LOEB CLASSICAL LIBRARY
Cover: Aspis. Georgos. Dis Exapaton. Dyskolos. Encheiridion. Epitrepontes, from Harvard University PressCover: Aspis. Georgos. Dis Exapaton. Dyskolos. Encheiridion. Epitrepontes in HARDCOVER

Menander Volume I
Loeb Classical Library 132

Aspis. Georgos. Dis Exapaton. Dyskolos. Encheiridion. Epitrepontes

Menander

Edited and translated by W. G. Arnott

Add to Cart

Product Details

HARDCOVER

$28.00 • £19.95 • €25.00

ISBN 9780674991477

Publication Date: 01/01/1979

Loeb

592 pages

4-1/4 x 6-3/8 inches

Loeb Classical Library > Menander

World

The digital Loeb Classical Library extends the founding mission of James Loeb with an interconnected, fully searchable, perpetually growing virtual library of all that is important in Greek and Latin literature. Read more about the site’s features »

Menander, the dominant figure in New Comedy, wrote over 100 plays. By the Middle Ages they had all been lost. Happily, papyrus finds in Egypt during the past century have recovered one complete play, substantial portions of six others, and smaller but still interesting fragments. Menander was highly regarded in antiquity, and his plots, set in Greece, were adapted for the Roman world by Plautus and Terence. W. Geoffrey Arnott’s new Loeb Classical Library edition is in three volumes.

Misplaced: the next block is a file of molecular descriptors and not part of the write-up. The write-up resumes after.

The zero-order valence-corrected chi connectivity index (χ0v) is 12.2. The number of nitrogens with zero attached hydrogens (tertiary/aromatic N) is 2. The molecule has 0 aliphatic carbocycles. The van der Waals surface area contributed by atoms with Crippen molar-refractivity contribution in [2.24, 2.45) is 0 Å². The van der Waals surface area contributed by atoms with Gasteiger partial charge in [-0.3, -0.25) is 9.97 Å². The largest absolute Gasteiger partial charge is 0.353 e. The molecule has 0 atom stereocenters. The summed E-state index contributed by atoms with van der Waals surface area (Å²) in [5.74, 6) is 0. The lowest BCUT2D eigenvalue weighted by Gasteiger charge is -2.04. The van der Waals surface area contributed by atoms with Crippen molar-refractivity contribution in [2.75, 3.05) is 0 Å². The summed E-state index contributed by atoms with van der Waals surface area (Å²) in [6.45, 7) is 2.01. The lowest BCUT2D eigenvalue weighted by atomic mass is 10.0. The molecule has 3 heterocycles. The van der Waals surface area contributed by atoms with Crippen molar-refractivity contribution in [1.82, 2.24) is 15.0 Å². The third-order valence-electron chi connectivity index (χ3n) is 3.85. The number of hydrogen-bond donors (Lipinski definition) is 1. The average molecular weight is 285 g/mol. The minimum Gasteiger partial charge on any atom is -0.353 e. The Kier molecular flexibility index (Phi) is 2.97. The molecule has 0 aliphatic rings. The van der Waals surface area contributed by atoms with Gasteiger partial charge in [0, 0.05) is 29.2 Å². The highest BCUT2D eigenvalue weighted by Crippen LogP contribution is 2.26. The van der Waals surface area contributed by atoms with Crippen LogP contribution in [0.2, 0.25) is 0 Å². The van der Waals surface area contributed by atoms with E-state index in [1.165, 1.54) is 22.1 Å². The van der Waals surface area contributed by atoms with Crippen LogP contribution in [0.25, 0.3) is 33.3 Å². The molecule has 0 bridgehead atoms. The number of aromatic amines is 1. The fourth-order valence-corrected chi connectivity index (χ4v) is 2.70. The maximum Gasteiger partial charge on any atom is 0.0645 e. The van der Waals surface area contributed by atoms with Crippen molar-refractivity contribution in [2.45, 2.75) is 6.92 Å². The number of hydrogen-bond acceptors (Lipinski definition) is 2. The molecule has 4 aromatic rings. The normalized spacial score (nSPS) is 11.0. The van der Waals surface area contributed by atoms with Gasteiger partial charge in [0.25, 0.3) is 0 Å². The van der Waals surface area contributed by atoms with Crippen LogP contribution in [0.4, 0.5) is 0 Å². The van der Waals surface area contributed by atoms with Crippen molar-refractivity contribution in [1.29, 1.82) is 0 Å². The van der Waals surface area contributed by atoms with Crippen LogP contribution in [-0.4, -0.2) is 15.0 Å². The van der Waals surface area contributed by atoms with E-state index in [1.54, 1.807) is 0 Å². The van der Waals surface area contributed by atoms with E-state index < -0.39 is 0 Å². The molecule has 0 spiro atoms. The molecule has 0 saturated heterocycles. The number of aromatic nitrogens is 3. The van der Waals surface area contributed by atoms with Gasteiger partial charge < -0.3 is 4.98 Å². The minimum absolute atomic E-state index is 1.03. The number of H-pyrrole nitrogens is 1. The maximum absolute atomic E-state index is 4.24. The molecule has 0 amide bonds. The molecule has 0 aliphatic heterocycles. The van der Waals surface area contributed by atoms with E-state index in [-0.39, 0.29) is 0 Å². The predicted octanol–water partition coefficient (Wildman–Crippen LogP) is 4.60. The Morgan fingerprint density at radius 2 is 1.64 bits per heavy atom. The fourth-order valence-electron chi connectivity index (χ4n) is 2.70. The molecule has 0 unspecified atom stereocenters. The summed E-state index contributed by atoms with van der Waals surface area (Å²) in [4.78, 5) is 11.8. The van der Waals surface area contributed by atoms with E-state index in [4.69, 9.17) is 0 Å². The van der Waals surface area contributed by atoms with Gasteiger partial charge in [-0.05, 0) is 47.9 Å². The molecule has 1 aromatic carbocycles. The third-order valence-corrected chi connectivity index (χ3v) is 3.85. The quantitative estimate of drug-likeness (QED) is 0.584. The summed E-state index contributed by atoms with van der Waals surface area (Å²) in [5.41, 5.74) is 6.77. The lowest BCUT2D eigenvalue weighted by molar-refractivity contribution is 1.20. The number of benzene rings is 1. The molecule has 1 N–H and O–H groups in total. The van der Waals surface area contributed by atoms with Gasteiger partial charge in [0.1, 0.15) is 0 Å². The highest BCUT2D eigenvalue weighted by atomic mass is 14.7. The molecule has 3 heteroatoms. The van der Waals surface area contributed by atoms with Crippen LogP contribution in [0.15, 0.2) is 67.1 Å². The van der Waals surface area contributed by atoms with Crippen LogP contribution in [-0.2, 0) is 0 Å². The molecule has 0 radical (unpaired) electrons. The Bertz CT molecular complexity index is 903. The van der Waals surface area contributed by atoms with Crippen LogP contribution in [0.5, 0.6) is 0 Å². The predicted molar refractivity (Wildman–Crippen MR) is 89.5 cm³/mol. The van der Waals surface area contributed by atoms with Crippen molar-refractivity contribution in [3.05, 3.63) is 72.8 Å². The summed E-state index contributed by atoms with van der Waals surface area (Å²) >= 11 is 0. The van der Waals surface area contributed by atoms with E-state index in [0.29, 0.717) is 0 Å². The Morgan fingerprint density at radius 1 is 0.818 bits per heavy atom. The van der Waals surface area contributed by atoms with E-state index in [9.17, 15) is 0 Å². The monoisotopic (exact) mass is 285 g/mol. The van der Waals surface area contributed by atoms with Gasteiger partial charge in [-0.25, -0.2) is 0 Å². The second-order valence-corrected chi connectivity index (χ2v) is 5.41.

Volume I contains six plays, including the only complete one extant, Dyskolos (The Peevish Fellow), which won first prize in Athens in 317 BCE, and Dis Expaton (Twice a Swindler), the original of Plautus’s Two Bacchises.

Volume II contains the surviving portions of ten Menander plays. Among these are the recently published fragments of Misoumenos (The Man She Hated), which sympathetically presents the flawed relationship of a soldier and a captive girl; and the surviving half of Perikeiromene (The Girl with Her Hair Cut Short), a comedy of mistaken identity and lovers’ quarrel.

Volume III begins with Samia (The Woman from Samos), which has come down to us nearly complete. Here too are the very substantial extant portions of Sikyonioi (The Sicyonians) and Phasma (The Apparition) as well as Synaristosai (Women Lunching Together), on which Plautus’s Cistellaria was based.

Arnott’s edition of the great Hellenistic playwright has garnered wide praise for making these fragmentary texts more accesible, elucidating their dramatic movement.

Recent News

Black lives matter. Black voices matter. A statement from HUP »

From Our Blog

Jacket: Memory Speaks: On Losing and Reclaiming Language and Self, by Julie Sedivy, from Harvard University Press

Lost in Translation: Reclaiming Lost Language

In Memory Speaks: On Losing and Reclaiming Language and Self, Julie Sedivy sets out to understand the science of language loss and the potential for renewal. Sedivy takes on the psychological and social world of multilingualism, exploring the human brain’s capacity to learn—and forget—languages at various stages of life. She argues that the struggle to remain connected to an ancestral language and culture is a site of common ground: people from all backgrounds can recognize the crucial role of language in forming a sense of self.